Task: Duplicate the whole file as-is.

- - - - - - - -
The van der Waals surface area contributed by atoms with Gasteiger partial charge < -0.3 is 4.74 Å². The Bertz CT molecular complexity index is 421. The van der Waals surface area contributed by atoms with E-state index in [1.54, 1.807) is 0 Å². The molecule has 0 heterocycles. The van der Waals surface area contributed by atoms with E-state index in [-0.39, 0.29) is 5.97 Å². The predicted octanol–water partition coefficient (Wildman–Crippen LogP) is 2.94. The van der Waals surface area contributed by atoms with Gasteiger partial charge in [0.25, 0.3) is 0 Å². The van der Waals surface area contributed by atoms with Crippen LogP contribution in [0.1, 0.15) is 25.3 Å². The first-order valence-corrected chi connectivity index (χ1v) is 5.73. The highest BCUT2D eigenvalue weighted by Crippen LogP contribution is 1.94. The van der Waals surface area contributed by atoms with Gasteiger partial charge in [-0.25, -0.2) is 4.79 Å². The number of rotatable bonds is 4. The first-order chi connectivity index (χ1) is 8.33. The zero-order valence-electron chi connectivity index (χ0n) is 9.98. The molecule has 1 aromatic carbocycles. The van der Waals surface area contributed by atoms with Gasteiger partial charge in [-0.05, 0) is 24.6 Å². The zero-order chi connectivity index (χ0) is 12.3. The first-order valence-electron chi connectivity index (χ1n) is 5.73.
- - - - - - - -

The van der Waals surface area contributed by atoms with Gasteiger partial charge < -0.3 is 4.74 Å². The Bertz CT molecular complexity index is 421. The van der Waals surface area contributed by atoms with E-state index in [1.54, 1.807) is 0 Å². The molecule has 0 heterocycles. The van der Waals surface area contributed by atoms with E-state index in [-0.39, 0.29) is 5.97 Å². The predicted octanol–water partition coefficient (Wildman–Crippen LogP) is 2.94. The van der Waals surface area contributed by atoms with Gasteiger partial charge in [0.25, 0.3) is 0 Å². The van der Waals surface area contributed by atoms with Crippen LogP contribution in [0.1, 0.15) is 25.3 Å². The first-order valence-corrected chi connectivity index (χ1v) is 5.73. The highest BCUT2D eigenvalue weighted by Crippen LogP contribution is 1.94. The van der Waals surface area contributed by atoms with Gasteiger partial charge in [-0.25, -0.2) is 4.79 Å². The number of rotatable bonds is 4. The first-order chi connectivity index (χ1) is 8.33. The zero-order valence-electron chi connectivity index (χ0n) is 9.98. The molecule has 1 aromatic carbocycles. The van der Waals surface area contributed by atoms with Gasteiger partial charge in [-0.05, 0) is 24.6 Å². The zero-order chi connectivity index (χ0) is 12.3. The first-order valence-electron chi connectivity index (χ1n) is 5.73.